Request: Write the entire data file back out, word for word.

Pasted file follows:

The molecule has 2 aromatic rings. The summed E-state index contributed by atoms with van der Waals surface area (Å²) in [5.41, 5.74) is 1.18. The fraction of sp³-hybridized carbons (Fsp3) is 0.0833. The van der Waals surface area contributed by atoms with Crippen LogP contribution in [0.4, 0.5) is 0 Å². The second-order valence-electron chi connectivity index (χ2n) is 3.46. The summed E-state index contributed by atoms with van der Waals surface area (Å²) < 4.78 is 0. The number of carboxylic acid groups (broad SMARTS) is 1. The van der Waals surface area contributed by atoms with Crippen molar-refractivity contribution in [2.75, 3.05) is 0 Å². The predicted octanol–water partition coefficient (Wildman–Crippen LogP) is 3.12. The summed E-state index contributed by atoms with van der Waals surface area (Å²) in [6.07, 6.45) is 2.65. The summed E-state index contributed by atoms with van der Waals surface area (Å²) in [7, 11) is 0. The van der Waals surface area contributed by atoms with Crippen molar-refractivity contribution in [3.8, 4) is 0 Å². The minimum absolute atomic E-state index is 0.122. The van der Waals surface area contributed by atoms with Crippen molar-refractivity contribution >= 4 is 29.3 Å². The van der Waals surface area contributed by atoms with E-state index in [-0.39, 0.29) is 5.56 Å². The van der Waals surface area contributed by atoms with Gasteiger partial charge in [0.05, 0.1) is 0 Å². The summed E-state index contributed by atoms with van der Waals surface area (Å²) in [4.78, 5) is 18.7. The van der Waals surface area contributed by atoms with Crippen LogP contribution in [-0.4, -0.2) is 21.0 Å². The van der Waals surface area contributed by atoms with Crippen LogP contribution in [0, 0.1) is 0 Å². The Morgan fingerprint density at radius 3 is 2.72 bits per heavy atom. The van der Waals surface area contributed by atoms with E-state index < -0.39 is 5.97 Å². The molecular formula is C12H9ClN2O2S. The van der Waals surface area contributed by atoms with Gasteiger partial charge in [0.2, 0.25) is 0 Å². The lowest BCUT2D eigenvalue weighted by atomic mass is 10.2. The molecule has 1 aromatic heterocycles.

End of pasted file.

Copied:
The molecule has 2 aromatic rings. The summed E-state index contributed by atoms with van der Waals surface area (Å²) in [5.41, 5.74) is 1.18. The fraction of sp³-hybridized carbons (Fsp3) is 0.0833. The van der Waals surface area contributed by atoms with Crippen LogP contribution in [0.4, 0.5) is 0 Å². The second-order valence-electron chi connectivity index (χ2n) is 3.46. The summed E-state index contributed by atoms with van der Waals surface area (Å²) < 4.78 is 0. The number of carboxylic acid groups (broad SMARTS) is 1. The van der Waals surface area contributed by atoms with Crippen molar-refractivity contribution in [2.75, 3.05) is 0 Å². The predicted octanol–water partition coefficient (Wildman–Crippen LogP) is 3.12. The summed E-state index contributed by atoms with van der Waals surface area (Å²) in [6.07, 6.45) is 2.65. The summed E-state index contributed by atoms with van der Waals surface area (Å²) in [7, 11) is 0. The van der Waals surface area contributed by atoms with Crippen molar-refractivity contribution in [3.8, 4) is 0 Å². The minimum absolute atomic E-state index is 0.122. The van der Waals surface area contributed by atoms with Crippen molar-refractivity contribution >= 4 is 29.3 Å². The van der Waals surface area contributed by atoms with E-state index in [-0.39, 0.29) is 5.56 Å². The van der Waals surface area contributed by atoms with Gasteiger partial charge in [0.05, 0.1) is 0 Å². The summed E-state index contributed by atoms with van der Waals surface area (Å²) in [4.78, 5) is 18.7. The van der Waals surface area contributed by atoms with Crippen LogP contribution in [-0.4, -0.2) is 21.0 Å². The van der Waals surface area contributed by atoms with Crippen LogP contribution in [0, 0.1) is 0 Å². The Morgan fingerprint density at radius 3 is 2.72 bits per heavy atom. The van der Waals surface area contributed by atoms with E-state index < -0.39 is 5.97 Å². The molecular formula is C12H9ClN2O2S. The van der Waals surface area contributed by atoms with Gasteiger partial charge in [0.2, 0.25) is 0 Å². The lowest BCUT2D eigenvalue weighted by atomic mass is 10.2. The molecule has 1 aromatic heterocycles.